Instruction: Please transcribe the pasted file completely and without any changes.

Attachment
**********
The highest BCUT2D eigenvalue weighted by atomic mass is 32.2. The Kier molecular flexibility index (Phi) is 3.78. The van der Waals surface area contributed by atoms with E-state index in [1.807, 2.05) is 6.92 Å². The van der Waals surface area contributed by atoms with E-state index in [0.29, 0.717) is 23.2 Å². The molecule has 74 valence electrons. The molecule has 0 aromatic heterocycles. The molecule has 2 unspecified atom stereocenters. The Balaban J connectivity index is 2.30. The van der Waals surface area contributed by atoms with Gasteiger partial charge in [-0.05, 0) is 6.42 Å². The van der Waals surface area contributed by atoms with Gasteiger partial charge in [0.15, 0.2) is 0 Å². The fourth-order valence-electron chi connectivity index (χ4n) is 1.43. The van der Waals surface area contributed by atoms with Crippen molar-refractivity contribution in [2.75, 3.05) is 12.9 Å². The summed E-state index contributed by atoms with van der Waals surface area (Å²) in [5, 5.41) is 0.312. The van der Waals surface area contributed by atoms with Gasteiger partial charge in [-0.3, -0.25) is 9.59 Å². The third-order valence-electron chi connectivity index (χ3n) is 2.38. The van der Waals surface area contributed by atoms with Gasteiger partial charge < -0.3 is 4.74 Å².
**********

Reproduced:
The highest BCUT2D eigenvalue weighted by atomic mass is 32.2. The Kier molecular flexibility index (Phi) is 3.78. The van der Waals surface area contributed by atoms with E-state index in [1.807, 2.05) is 6.92 Å². The van der Waals surface area contributed by atoms with E-state index in [0.29, 0.717) is 23.2 Å². The molecule has 74 valence electrons. The molecule has 0 aromatic heterocycles. The molecule has 2 unspecified atom stereocenters. The Balaban J connectivity index is 2.30. The van der Waals surface area contributed by atoms with Gasteiger partial charge in [-0.05, 0) is 6.42 Å². The van der Waals surface area contributed by atoms with Gasteiger partial charge in [0.15, 0.2) is 0 Å². The fourth-order valence-electron chi connectivity index (χ4n) is 1.43. The van der Waals surface area contributed by atoms with Crippen molar-refractivity contribution in [2.75, 3.05) is 12.9 Å². The summed E-state index contributed by atoms with van der Waals surface area (Å²) in [5, 5.41) is 0.312. The van der Waals surface area contributed by atoms with Gasteiger partial charge in [-0.3, -0.25) is 9.59 Å². The third-order valence-electron chi connectivity index (χ3n) is 2.38. The van der Waals surface area contributed by atoms with Gasteiger partial charge < -0.3 is 4.74 Å².